Earning a Gold Award takes a lot of time, hard work and passion. I think the best way to see that passion first hand is to take the time to talk to a Gold Award Girl Scout near you! You can also view our Class of 2020 and learn about their projects at the bottom of our Gold Award website page. Keep an eye out for the Class of 2021 coming soon! Have you earned your Gold Award? Let us know in the comments! 

Written by Colleen Sypien with writing assistance by Rebekah Stefl

Seven Ways to Spend Earth Day

Spring is finally here!  No more days of bundling up in half of your wardrobe just to walk outside.  We can see the ground, the flowers, the birds, and not under a foot of snow.  Now, how to celebrate the warmer weather?  With some Earth Day activities of course!  Earth Day is officially Thursday, April 22, but why not celebrate all of April?  Check out some of our favorite Earth Day activities and let us know what your favorites are in the comments! 

Nature Photography 

Grab your camera or phone and head outside to take some pictures of what the Earth has to offer.  Explore your backyard, neighborhood, local park or hiking trail and grab a shot of the beauty Mother Nature has for you.  

Cloud Watching/Star Gazing 

Find a blanket and pillows to spread out in your yard and see what shapes and animals you can find in the clouds.  Wait a few more hours and try it again with the stars, look for the Little Dipper, Orion and all the other constellations up in the sky.  

Egg Shell Planting 

Do you have any hard boiled eggs from Easter hanging around? Take the shells and plant them.  Fill the shell with some potting soil and a seed, and once the seed sprouts, plant the whole thing in the ground.  

Outdoor I Spy 

I don’t know about you but I Spy is a favorite game of my kids while on long or short car rides.  The great outdoors has so many things for the eyes to spy, you can sit in your back yard or go for a family hike and take a closer look at what surrounds you in nature.  

Recycled Art 

Take a look in your recycling bin and find some art supplies! Be inspired by the Earth and all that you can find in nature to create something to celebrate Earth day, Share your piece with family and friends to help inspire them.  

Earth Day Scavenger Hunt 

We are all about scavenger hunts, and now here is one for exploring outdoors on Earth Day. Here is a list we put together to hunt for, you can collect them in a bucket or even better take a picture and cross it off the list.  (Remember Principle 4 of Leave No Trace, leave what you find.)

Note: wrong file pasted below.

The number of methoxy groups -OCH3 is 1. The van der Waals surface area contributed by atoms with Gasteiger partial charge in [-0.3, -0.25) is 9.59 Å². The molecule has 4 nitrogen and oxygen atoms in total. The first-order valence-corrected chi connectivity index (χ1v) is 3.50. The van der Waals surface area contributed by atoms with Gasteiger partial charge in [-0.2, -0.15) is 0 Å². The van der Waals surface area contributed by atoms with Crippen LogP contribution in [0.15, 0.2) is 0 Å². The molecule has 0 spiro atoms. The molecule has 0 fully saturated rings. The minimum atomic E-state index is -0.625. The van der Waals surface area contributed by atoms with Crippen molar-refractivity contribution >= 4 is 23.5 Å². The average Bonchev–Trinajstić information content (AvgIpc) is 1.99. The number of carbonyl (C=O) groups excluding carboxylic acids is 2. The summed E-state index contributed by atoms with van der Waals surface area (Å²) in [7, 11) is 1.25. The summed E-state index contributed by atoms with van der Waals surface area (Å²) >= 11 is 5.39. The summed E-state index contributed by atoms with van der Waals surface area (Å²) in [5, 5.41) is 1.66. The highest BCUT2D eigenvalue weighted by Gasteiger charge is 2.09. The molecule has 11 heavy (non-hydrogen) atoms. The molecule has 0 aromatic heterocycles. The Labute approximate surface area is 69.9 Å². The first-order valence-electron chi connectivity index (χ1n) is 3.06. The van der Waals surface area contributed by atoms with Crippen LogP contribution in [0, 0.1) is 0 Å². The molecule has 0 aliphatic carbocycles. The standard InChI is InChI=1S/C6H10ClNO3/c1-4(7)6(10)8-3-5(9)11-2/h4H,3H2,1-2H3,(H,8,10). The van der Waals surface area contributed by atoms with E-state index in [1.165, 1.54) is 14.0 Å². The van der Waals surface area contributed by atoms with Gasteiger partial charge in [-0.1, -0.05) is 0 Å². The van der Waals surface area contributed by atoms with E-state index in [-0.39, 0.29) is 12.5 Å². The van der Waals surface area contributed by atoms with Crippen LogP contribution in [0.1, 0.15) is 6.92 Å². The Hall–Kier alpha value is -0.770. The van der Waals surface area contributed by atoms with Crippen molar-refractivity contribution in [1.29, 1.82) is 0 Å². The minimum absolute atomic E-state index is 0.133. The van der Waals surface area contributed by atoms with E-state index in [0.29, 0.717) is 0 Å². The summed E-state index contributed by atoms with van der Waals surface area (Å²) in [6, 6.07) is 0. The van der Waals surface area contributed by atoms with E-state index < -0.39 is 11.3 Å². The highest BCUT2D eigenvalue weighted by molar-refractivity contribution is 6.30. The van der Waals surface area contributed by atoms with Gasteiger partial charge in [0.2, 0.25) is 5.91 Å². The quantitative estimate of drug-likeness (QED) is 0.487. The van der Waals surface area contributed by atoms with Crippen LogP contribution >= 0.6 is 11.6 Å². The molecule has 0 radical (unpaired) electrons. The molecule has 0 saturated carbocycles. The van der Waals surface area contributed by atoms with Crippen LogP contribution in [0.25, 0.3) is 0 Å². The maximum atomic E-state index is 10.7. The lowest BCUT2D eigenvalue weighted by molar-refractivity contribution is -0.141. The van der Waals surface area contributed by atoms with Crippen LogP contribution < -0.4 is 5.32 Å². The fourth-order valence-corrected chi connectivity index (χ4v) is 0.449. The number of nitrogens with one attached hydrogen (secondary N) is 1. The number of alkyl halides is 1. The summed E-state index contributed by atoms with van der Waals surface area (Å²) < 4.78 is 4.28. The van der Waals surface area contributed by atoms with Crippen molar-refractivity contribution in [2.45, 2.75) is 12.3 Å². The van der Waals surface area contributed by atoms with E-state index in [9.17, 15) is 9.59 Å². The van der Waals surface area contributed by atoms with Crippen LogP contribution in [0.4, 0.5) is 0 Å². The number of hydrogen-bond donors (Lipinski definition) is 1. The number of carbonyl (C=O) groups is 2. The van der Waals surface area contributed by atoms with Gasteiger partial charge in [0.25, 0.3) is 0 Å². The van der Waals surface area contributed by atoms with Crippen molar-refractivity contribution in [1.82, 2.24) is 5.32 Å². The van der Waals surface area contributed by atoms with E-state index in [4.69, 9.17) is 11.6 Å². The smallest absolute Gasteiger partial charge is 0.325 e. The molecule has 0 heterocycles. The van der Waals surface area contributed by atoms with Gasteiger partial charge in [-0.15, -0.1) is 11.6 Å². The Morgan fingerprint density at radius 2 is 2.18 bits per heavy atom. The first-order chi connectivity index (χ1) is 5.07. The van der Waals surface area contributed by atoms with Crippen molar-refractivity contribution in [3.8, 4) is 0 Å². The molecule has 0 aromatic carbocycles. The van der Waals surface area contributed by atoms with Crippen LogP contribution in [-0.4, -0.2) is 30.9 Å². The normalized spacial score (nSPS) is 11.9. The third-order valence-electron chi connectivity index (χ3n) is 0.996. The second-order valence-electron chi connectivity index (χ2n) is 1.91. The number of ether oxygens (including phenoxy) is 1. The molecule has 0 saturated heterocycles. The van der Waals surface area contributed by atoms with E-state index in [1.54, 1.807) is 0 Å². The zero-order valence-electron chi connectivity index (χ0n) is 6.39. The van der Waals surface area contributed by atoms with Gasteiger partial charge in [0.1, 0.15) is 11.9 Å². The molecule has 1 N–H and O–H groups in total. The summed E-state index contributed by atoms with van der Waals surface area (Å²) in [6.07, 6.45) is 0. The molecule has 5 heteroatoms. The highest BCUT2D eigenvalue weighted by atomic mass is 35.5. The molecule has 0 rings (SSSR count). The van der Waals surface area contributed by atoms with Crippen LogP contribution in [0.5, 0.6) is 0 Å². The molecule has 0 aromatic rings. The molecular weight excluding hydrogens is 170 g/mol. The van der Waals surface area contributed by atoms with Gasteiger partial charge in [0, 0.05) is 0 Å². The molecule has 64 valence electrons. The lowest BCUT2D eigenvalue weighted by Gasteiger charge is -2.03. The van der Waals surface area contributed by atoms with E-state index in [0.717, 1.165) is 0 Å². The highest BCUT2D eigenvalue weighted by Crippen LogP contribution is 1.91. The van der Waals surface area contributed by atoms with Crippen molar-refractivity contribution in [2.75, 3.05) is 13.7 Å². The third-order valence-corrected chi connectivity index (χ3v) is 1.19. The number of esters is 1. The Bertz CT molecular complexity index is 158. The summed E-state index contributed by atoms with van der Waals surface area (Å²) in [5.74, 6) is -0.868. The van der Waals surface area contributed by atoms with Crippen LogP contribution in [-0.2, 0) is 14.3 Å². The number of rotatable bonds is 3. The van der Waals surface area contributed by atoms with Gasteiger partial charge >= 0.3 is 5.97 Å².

•  Rock 
  •  Stick 
  •  Leaf 
  •  Grass 
  •  Litter 
  •  Flower 
  •  Spider Web 
  •  Dirt 
  •  Ant 
  •  Feather 
  •  Bark 
  •  Bug 
  •  Slug 
  •  Water 
  •  Worm 
  •  Cloud 

Earth Day Cookies 

We found this great post on how to make Earth Day Cookies!  Simple and tasty what could be better!? 

Written by Liz Bleacher

Famous Girl Scouts

There are so many amazing Girl Scouts and Girl Guides in the world, and reading about what they have accomplished and done for the world is so uplifting. Keep reading to learn about some of my favorite famous Girl Scouts! 

Sally Ride 

Sally grew up as a Girl Scout, and became the first woman to fly in space in 1983. She’s been an advocate for science education, particularly for girls, and was a professor of physics at the University of California. She also co-founded Camp CEO, a Girl Scouts mentorship program! 

Queen Latifah 

Latifah was a nickname growing up, and it means delicate and sensitive in Arabic. Despite a nickname that may have made people think she was meek and mild, her career and success has been anything but! She debuted her first album when she was just 19, and her successes are incredibly empowering to read about. She is also the narrator of the documentary about famous Girl Scouts in “Lifetime of Leadership”. 

Katie Couric 

Katie worked with a Girl Scout troop in Arlington, Virginia for many years, and has been a dedicated Girl Scout ever since. She is an accomplished journalist, and has helped work with Girl Scouts to raise awareness of the leadership gap between men and women.  

Gloria Steinem 

You may recognize Gloria’s name as an author and journalist, but she has also been an entrepreneur and activist throughout her life. She has helped to launch the Women’s Action Alliance, the Women’s Media Center, and Voters for Choice. Her grandmother was even a chairwoman of the National Woman Suffrage Association! 

Taylor Swift 

Taylor grew up right here in Pennsylvania in Berks County! She started singing at a young age and has gone on to have huge success, even recently been named artist of the decade at the American Music Awards. Despite her successes, she still remembers her Girl Scout roots, and has even given free concert tickets to troops in the past.  

Condoleezza Rice